What does a Customer want?


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Do you remember the movie What Women Want? After Mel Gibson slipped and cracked his head it led him to be able to hear the inner thoughts of women. It gave him some additional power but how he took that to his advantage well that’s the story.

So what does a Customer want? It could be expressed as the Value that they are purchasing or expecting. But how do you define that value? It is really not all that difficult of a process. What is important to them can normally be addressed in finding the CTQ’s of a particular product(service)/Market (Market being the important part). I encourage reading Dominating Markets with Value for further insights into Customer Value.  

If you saw the movie or watched the trailer above you will find in the movie that having the knowledge is a very powerful tool. However, what you do with it is even more important. If you have the proper CTQ’s of your Market (Customers and Prospects) it really starts making business so much easier. It prioritizes not only sales and marketing but the rest of your business structure. Just pick something that you feel is the most important CTQ to your market place and subordinate all decisions to it. I know that is is an over simplification but why not, it is pretend. Is it on time delivery? If it is, how would have it affected the decisions that you made today? The interesting thing about CTQ’s is that if you understand them as an organization it effects every single person within the organization.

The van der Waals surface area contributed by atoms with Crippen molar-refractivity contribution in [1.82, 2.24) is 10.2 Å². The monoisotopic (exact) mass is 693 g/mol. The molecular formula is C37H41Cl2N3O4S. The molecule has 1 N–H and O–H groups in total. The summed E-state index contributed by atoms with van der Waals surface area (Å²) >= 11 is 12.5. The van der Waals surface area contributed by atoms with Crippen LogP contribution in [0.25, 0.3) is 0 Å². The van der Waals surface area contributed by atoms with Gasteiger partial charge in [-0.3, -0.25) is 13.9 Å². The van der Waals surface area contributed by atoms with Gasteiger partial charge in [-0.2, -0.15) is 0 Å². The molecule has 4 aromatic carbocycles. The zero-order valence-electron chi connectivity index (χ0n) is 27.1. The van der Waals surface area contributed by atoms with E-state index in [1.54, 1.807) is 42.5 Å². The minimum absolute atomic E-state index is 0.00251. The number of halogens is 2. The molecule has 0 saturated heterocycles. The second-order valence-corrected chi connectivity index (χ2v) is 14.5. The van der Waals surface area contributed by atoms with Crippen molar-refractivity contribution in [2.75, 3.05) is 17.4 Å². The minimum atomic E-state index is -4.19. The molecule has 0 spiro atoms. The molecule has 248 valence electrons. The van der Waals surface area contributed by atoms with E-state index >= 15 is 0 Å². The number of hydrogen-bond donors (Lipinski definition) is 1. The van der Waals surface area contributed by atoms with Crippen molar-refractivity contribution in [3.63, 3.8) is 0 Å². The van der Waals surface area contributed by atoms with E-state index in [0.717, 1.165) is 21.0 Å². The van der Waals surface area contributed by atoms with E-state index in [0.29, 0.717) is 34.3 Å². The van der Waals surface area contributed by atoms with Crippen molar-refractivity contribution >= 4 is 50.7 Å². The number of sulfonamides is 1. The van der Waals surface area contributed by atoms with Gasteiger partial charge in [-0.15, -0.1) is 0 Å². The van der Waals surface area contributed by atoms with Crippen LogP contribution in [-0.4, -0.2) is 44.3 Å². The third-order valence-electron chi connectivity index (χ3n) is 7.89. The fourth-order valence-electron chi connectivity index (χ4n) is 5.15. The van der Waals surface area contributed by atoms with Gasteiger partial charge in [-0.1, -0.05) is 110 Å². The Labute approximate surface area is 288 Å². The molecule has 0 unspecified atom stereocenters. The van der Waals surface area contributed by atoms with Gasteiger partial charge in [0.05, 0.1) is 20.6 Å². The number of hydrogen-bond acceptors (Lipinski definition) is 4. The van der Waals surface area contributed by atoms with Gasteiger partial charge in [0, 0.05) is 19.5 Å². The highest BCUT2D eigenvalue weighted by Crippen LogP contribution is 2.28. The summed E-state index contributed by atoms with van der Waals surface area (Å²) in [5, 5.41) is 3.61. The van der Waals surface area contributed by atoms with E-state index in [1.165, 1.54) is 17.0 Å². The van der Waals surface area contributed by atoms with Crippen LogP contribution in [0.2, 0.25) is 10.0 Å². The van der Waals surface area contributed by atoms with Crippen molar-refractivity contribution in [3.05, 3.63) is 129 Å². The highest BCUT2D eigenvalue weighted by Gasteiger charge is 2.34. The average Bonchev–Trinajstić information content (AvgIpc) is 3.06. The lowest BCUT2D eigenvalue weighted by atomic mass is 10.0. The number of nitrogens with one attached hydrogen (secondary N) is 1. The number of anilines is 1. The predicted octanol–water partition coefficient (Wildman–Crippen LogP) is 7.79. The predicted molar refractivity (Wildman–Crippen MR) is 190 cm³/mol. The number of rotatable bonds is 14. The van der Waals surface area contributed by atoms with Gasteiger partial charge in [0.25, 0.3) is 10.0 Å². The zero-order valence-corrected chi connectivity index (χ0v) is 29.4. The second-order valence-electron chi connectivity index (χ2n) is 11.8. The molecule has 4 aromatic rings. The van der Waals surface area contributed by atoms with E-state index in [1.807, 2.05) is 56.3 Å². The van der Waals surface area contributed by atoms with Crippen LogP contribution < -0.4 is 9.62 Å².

I like to apply understanding what a Customer wants (CTQ’s) to the process of Continuous Improvement. Divorcing the CTQ’s from the market place hinders most improvements. If your improvement initiatives are not addressing the CTQ’s you will see little improvement in market share or even more disheartening a customers willingness to pay full price.

So what does a Customer want?  A Customer wants your organization to be constantly improving on the CTQ’s of the product(service)/Market you offer. Anything less than that, you will not have to worry about because soon they will not be a customer.

Related Book on the Subject: Escape the Improvement Trap: Five Ingredients Missing in Most Improvement Recipes

Republished with author's permission from original post.

Joseph Dager
Business901 is a firm specializing in bringing the continuous improvement process to the sales and marketing arena. He has authored the books the Lean Marketing House, Marketing with A3 and Marketing with PDCA. The Business901 Blog and Podcast includes many leading edge thinkers and has been featured numerous times for its contributions to the Bloomberg's Business Week Exchange.


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